Reviewers from Université de Bourgogne
I am a behavioural ecologist. More specifically, my research interests lie in the fields of animal behaviour, sexual selection, mate choice, foraging, and decision making from both an experimental and theoretical point of view (game theoretical model, dynamical system, individual based model). My model species range from invertebrates (social insect, beetle, amphipod) to vertebrates (cichlid fish, bird). I am also interested in statistical methodology.
Geometric morphometrics provides powerful tools to characterize shape variation across a variety of evolutionary and ecological contexts. I combine shape analysis and quantitative genetics to better understand the mechanisms leading to a particular shape, the origins of shape variation and covariation, and the context-dependance of these mechanisms.
In 2001, J. Rossignol obtained his PhD from the University Blaise Pascal (Clermont-Ferrand, France) in physics plasma -theory and simulation of physical phenomena of cathodic arcs. He worked for two years at the Humbolt University in Berlin (Germany) as a post-doctoral fellow. He is currently associate professor in electronics at the University of Burgundy (Dijon, France). His research activities are in the fields of microwave transduction, microwave microscopy and physics of plasmas. Member of COST EUNETAIR and ESSC.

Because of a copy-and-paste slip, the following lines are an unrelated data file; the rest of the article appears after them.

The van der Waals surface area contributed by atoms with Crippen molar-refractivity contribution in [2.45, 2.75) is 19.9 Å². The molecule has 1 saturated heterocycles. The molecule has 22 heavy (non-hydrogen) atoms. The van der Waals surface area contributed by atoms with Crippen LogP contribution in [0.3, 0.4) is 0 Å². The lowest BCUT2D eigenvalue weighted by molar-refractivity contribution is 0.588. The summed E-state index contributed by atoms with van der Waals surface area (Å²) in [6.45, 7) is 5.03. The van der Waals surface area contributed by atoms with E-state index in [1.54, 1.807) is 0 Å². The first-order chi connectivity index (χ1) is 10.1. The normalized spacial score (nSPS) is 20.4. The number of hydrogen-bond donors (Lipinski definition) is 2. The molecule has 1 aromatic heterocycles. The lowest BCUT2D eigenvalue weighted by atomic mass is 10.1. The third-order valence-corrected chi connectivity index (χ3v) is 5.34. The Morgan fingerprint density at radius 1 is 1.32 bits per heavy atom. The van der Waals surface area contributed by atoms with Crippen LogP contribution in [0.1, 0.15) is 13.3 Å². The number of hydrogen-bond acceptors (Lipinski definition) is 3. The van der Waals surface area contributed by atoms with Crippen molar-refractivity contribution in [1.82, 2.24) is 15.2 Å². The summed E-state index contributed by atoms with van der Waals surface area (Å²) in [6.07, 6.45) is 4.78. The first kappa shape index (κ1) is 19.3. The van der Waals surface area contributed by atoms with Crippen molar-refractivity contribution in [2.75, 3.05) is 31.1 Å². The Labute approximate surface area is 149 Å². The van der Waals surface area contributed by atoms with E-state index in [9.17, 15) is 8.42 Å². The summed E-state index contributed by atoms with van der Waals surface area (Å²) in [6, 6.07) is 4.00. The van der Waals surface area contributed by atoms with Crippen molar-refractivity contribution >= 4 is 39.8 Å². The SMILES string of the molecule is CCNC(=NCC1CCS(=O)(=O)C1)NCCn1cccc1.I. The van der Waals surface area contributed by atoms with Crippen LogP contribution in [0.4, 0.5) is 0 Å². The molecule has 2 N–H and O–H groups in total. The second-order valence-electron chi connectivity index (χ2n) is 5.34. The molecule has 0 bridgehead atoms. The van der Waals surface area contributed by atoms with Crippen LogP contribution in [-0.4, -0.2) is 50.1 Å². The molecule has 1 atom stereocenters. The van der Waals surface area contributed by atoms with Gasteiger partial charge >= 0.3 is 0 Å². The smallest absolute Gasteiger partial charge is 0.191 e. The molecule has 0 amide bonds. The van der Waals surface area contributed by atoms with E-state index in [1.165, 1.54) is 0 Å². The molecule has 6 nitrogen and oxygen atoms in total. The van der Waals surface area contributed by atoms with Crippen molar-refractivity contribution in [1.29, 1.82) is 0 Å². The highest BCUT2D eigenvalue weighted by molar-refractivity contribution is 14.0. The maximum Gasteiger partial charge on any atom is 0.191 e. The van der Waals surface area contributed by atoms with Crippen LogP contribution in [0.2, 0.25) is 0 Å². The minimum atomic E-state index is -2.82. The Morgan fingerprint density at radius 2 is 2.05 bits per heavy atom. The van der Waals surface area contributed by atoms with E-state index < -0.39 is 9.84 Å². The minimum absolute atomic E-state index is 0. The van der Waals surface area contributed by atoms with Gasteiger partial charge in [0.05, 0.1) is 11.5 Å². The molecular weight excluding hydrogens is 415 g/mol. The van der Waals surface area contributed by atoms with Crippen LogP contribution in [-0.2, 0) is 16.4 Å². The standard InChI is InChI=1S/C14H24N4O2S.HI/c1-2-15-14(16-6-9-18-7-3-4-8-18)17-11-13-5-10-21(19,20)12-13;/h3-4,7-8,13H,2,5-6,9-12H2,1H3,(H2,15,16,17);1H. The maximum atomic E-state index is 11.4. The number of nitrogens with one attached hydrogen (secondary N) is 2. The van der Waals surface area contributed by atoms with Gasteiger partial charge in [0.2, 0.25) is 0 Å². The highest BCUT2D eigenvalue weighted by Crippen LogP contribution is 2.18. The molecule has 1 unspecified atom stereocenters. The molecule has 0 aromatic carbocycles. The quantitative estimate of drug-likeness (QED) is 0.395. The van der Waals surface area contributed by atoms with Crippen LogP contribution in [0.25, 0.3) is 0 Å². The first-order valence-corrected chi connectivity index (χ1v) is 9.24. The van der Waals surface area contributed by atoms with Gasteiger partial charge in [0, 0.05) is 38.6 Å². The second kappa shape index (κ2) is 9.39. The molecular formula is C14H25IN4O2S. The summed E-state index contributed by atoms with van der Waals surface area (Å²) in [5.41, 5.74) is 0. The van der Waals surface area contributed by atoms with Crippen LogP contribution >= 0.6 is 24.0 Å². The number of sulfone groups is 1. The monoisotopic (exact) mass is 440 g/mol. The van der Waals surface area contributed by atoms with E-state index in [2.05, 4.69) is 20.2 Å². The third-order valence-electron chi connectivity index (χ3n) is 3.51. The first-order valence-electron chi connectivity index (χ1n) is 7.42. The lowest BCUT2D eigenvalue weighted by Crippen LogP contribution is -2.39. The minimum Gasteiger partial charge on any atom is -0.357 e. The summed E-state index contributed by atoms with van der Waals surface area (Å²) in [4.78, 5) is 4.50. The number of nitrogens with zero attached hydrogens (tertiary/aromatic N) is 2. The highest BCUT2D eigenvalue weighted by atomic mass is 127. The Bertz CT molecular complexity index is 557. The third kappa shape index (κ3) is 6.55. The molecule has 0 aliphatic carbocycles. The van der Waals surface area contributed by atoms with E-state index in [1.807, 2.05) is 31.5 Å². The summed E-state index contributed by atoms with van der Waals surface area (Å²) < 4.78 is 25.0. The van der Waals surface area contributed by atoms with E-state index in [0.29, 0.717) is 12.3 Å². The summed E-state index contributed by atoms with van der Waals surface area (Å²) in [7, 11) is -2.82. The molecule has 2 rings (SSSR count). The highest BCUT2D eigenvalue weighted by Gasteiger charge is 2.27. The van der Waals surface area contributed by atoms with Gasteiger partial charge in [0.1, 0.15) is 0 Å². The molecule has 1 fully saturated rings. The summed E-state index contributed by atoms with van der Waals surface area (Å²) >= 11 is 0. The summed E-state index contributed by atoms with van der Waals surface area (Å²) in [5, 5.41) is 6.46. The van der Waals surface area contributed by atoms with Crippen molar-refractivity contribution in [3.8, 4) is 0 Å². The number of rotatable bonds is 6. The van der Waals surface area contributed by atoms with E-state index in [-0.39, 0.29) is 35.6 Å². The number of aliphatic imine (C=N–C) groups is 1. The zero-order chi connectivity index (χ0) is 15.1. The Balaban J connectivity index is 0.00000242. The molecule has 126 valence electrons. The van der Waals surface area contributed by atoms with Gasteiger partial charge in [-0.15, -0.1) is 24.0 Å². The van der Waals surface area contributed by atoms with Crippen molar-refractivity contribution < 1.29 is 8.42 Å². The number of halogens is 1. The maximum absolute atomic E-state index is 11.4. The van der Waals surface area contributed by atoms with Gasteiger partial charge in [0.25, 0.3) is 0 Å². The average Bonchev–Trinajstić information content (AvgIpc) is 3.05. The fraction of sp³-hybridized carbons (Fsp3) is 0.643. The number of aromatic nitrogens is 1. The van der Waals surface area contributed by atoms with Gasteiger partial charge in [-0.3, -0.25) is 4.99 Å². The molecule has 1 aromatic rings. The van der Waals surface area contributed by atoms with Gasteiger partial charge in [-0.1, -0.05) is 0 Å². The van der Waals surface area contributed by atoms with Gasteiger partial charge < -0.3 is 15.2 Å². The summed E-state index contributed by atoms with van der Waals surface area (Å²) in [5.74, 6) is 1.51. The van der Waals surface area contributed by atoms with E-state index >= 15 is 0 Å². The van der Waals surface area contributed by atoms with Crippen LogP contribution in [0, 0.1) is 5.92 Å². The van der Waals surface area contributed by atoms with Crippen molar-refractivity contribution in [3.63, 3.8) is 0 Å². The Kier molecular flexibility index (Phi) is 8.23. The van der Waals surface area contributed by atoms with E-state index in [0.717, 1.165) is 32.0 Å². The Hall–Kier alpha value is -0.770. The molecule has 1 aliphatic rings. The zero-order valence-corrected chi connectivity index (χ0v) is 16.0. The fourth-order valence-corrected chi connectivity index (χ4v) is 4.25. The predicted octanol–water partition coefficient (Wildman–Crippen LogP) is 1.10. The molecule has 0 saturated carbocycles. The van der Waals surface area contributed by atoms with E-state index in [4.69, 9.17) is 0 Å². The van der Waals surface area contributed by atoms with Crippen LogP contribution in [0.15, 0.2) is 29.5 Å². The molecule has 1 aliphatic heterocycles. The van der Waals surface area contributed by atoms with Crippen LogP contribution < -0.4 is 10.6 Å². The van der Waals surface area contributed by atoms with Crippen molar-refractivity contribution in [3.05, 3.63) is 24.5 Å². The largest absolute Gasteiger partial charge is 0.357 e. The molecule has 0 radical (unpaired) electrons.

Geologist and paleontologist by training, I have research interests in macroecology, macroevolution, and biogeography. Based on fossil and extant species records obtained from fieldwork and survey of academic collections, my main research activities are devoted to studying the respective roles of environment (abiotic and biotic parameters), clade evolution, and Earth history in the structuring of large-scale biogeographic patterns.
The Antarctic (Southern Ocean) constitutes the privileged geographic framework in which I study the patterns and processes of marine biodiversity dynamics, present and past; echinoids (sea-urchins) represent my main taxonomic group of interest. More specifically, a part of my work consists in describing the patterns of the morphological diversification irregular echinoids have experienced since the early Jurassic to the present day.